Directed by Gary F. Gray
The Fate of the Furious is, to put it mildly, a bonkers movie. While it’s at this point an understatement to say that the Fast series has long since gone beyond being a series about street-racing, it’s still fascinating at how the series can continually draw back on threads going all the way back to the beginning and still make it fit with the more high-octane Mission Impossible-y style that the series has adopted. This is a movie that has set pieces involving tanks, runaway cars piling on top of each other in a Person of Interest-esque expression of technological destruction and yet it’s all tethered together by the same personalities that have anchored these movies since the beginning. It’s somewhat of a testament to the strength of the series’ willingness to put faith in its actors and its own ability to experiment that it can remain true to its roots, despite gleefully making fun of the ensuing insanity.
It’s also a movie that probably couldn’t have been done without Paul Walker’s death prior to the release of Fast 7. While that movie chose to retire his character Brian O’Connor, this one is somewhat of a reaction to it with a reevaluation of what these characters have become and how that word Dom loves to deploy “family” means in relation to all of that. Which isn’t to say this movie is a philosophy thesis, but it is interesting to see how deeply personal these movies have gotten after all this time, and it’s also what has allowed the Fast series to retain its staying power when most movies would break after two sequels, let alone 7 of them.
One of the best examples of this has the series’ tendency to incorporate practically everyone who’s ever been in a Fast movie (but not Lucas!) into the mix, which has been baked into the series from the beginning. After all what was the most important relationship of the series between Dom and Brian was one based on a game of cat and mouse between them in the first film, when Brian was still a cop and Dom was just a criminal, but eventually they became family in the Fast way and in the literal way when Brian married into the Toretto family. That’s repeated itself throughout the series with additions like Roman, Hobbs, Ramsey, and apparently Deckard Shaw. While that last bit might ring a bit false given that Shaw took his opening shot by killing Han, the movie manages to resolve that quandary about how the crew can work with someone who has so deeply wounded them pretty well. And it of course does make for some dark buddy comedy material between Dwayne Johnson and Jason Statham who need to be in more movies together.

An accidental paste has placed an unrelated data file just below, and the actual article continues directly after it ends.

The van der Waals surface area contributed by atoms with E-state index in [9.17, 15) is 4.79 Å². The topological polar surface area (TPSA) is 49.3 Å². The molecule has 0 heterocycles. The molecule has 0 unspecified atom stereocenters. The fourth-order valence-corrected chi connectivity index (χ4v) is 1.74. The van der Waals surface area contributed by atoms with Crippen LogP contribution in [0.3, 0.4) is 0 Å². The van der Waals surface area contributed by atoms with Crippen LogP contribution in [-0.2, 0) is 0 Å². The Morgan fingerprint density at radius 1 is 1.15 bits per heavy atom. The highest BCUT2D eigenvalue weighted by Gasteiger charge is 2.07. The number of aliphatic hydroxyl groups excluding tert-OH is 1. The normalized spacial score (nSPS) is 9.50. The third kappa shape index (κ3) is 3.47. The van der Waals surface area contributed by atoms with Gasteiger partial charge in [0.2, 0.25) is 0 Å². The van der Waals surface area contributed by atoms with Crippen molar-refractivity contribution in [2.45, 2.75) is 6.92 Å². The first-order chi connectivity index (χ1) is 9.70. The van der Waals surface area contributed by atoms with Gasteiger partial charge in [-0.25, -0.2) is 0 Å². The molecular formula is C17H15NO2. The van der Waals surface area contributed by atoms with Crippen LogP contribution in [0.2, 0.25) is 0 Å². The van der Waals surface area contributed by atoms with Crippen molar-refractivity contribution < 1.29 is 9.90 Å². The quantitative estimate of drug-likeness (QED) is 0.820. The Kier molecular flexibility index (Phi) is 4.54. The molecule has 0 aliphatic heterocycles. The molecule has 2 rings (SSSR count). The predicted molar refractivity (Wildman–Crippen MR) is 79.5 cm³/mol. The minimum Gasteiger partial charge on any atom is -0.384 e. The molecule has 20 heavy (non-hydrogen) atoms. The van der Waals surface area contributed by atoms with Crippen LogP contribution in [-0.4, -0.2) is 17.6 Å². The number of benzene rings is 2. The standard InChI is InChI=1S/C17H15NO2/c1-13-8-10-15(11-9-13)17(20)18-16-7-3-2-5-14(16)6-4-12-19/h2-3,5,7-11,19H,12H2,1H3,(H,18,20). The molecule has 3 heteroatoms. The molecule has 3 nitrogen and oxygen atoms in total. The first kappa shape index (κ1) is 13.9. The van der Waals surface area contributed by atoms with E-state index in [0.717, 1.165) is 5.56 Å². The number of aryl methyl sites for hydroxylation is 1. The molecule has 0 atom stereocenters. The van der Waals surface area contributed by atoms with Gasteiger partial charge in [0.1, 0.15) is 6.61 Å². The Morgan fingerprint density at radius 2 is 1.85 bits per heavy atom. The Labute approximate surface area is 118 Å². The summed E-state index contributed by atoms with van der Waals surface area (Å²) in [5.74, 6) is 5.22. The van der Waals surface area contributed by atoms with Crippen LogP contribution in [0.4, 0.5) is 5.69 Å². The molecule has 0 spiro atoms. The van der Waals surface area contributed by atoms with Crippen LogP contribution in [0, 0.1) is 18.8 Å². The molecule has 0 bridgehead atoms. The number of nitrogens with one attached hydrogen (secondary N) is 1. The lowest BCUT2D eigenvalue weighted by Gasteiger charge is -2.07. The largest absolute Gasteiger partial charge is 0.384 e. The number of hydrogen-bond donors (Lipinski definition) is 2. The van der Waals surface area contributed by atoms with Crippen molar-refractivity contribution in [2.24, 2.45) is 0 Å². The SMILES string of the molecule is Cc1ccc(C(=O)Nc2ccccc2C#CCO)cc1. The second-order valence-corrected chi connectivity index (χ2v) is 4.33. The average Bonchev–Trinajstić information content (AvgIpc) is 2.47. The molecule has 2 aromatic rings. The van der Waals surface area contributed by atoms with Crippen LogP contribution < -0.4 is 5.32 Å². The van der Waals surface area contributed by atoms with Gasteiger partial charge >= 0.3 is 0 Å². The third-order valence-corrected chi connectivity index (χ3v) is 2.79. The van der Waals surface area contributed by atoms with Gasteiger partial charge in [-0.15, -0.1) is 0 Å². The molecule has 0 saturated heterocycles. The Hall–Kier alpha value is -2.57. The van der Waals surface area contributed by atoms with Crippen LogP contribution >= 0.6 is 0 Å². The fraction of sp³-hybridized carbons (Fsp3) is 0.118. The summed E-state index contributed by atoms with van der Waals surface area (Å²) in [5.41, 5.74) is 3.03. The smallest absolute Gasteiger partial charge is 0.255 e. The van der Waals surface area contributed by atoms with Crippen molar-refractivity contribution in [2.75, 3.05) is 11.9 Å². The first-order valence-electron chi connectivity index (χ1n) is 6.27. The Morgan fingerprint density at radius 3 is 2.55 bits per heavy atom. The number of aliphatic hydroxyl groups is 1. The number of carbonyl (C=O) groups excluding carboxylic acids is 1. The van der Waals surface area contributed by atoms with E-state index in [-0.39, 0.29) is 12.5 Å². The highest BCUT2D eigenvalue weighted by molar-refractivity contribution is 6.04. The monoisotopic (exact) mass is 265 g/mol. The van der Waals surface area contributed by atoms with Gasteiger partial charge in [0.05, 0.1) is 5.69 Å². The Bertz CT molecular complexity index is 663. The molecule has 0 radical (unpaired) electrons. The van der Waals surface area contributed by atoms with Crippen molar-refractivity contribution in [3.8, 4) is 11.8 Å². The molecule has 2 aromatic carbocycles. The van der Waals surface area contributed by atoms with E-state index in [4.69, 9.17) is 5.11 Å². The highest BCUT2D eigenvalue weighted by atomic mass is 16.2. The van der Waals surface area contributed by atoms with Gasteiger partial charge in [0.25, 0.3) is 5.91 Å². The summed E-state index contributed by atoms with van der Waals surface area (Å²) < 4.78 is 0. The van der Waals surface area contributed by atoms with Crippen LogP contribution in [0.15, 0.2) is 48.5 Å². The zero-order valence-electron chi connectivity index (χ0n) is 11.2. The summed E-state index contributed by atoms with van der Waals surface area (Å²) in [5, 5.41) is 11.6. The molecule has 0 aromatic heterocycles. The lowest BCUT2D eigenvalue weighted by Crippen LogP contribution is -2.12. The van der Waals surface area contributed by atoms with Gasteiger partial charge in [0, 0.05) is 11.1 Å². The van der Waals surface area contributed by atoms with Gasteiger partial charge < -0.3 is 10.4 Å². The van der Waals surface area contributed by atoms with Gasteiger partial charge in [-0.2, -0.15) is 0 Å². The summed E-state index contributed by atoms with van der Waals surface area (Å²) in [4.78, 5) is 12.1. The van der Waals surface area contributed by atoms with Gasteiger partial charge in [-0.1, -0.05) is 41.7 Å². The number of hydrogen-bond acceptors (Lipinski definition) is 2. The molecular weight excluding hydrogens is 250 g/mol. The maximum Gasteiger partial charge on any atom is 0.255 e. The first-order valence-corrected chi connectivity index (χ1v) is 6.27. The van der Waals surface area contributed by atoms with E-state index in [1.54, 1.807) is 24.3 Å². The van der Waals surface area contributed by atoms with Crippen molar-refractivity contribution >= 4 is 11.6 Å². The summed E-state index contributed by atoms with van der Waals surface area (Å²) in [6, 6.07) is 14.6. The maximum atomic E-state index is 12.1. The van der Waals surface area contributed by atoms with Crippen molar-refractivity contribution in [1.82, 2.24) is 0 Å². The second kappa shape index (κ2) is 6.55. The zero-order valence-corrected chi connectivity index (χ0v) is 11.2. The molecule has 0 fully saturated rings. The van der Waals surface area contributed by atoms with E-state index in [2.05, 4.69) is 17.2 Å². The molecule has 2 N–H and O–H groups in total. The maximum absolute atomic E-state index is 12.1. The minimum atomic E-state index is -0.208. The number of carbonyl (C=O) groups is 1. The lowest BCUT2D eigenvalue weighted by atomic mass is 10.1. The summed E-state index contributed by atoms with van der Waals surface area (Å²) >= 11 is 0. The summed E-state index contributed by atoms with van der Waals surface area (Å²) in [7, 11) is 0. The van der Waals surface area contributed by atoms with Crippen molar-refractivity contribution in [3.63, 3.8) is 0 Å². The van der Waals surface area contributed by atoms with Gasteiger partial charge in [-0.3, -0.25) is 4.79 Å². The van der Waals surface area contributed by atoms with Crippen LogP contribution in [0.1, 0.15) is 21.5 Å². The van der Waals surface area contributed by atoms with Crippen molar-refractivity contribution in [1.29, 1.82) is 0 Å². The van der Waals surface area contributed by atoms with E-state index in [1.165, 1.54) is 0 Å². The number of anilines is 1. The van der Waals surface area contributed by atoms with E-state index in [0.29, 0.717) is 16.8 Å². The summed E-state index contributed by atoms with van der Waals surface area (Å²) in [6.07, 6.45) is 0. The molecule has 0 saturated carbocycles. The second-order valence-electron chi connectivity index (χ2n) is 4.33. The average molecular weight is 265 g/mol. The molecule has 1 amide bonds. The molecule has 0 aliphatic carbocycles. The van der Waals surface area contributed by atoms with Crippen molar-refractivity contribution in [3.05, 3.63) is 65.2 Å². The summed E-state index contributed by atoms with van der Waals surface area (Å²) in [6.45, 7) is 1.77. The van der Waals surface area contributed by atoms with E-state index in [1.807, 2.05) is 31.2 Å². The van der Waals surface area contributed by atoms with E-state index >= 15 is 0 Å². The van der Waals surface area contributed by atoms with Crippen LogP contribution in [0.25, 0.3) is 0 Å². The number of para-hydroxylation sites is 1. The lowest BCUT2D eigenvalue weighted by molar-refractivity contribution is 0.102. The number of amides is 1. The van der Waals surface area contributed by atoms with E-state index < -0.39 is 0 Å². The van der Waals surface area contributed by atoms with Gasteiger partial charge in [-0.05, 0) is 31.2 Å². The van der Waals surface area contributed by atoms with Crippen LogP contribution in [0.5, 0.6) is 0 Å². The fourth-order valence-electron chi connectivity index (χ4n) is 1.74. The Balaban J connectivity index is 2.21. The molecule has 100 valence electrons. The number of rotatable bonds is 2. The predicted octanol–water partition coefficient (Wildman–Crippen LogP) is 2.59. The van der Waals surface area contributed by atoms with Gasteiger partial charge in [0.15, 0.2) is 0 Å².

Overall though Fate of the Furious isn’t perfect. While it is an extremely fun film and more than the sum of its parts, it does suffer somewhat from not giving someone like Charlize Theron enough meat to chew on beyond twisting her mustache as Cipher. That isn’t to say she doesn’t hold the villain mantle really well, but there isn’t much there like the primal fury of Deckard Shaw chasing Dom around the globe like an angry wraith, or Hobbs having his game knows game moments with the crew, and that sort of over-the-top sensibility is where the series lives.
Thankfully though Gary F. Gray does manage to capture that in the rest of the film. The actors are as heightened as usual, even Tyrese of all people manages to turn in a good performance as Roman, and Dwayne Johnson’s aforementioned brinkmanship with Jason Statham carries a good chunk of the movie’s goodwill for me. It also owes a great deal of debt to the “Mario Kart from Hell”-esque sensibilities of Mad Max: Fury Road, which if you’re going to take cues from a movie, it may as well be one of the best ones for car-fu. Either way though, you’re definitely seeing a blockbuster film in every sense of the word. Even if you’re not a Fast series fan, you’re definitely going to be coming to a movie that welcomes you in and takes you for a ride unlike any other.
4 Mumble Growls out of 5
*Note this review was thanks to Allied Pictures